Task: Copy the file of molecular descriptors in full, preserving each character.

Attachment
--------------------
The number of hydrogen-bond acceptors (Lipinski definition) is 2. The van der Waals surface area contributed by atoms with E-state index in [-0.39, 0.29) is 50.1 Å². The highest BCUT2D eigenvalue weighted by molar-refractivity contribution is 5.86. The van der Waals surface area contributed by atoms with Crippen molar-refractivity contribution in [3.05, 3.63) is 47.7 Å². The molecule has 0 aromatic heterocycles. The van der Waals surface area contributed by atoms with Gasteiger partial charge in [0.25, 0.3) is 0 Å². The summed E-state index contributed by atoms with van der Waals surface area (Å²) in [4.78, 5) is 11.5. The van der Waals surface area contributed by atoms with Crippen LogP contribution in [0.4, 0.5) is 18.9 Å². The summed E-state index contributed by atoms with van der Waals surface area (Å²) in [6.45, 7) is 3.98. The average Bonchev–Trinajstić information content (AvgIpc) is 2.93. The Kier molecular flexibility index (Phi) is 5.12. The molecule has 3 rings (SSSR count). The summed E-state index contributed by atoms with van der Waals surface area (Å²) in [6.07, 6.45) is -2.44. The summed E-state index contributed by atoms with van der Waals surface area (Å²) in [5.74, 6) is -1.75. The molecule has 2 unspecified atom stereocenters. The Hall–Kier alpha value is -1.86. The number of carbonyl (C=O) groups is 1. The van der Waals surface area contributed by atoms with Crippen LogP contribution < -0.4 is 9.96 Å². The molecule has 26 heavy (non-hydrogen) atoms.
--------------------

The number of hydrogen-bond acceptors (Lipinski definition) is 2. The van der Waals surface area contributed by atoms with E-state index in [-0.39, 0.29) is 50.1 Å². The highest BCUT2D eigenvalue weighted by molar-refractivity contribution is 5.86. The van der Waals surface area contributed by atoms with Crippen molar-refractivity contribution in [3.05, 3.63) is 47.7 Å². The molecule has 0 aromatic heterocycles. The van der Waals surface area contributed by atoms with Gasteiger partial charge in [0.25, 0.3) is 0 Å². The summed E-state index contributed by atoms with van der Waals surface area (Å²) in [4.78, 5) is 11.5. The van der Waals surface area contributed by atoms with Crippen LogP contribution in [0.4, 0.5) is 18.9 Å². The summed E-state index contributed by atoms with van der Waals surface area (Å²) in [6.45, 7) is 3.98. The average Bonchev–Trinajstić information content (AvgIpc) is 2.93. The Kier molecular flexibility index (Phi) is 5.12. The molecule has 3 rings (SSSR count). The summed E-state index contributed by atoms with van der Waals surface area (Å²) in [6.07, 6.45) is -2.44. The summed E-state index contributed by atoms with van der Waals surface area (Å²) in [5.74, 6) is -1.75. The molecule has 2 unspecified atom stereocenters. The Hall–Kier alpha value is -1.86. The number of carbonyl (C=O) groups is 1. The van der Waals surface area contributed by atoms with Crippen LogP contribution < -0.4 is 9.96 Å². The molecule has 26 heavy (non-hydrogen) atoms.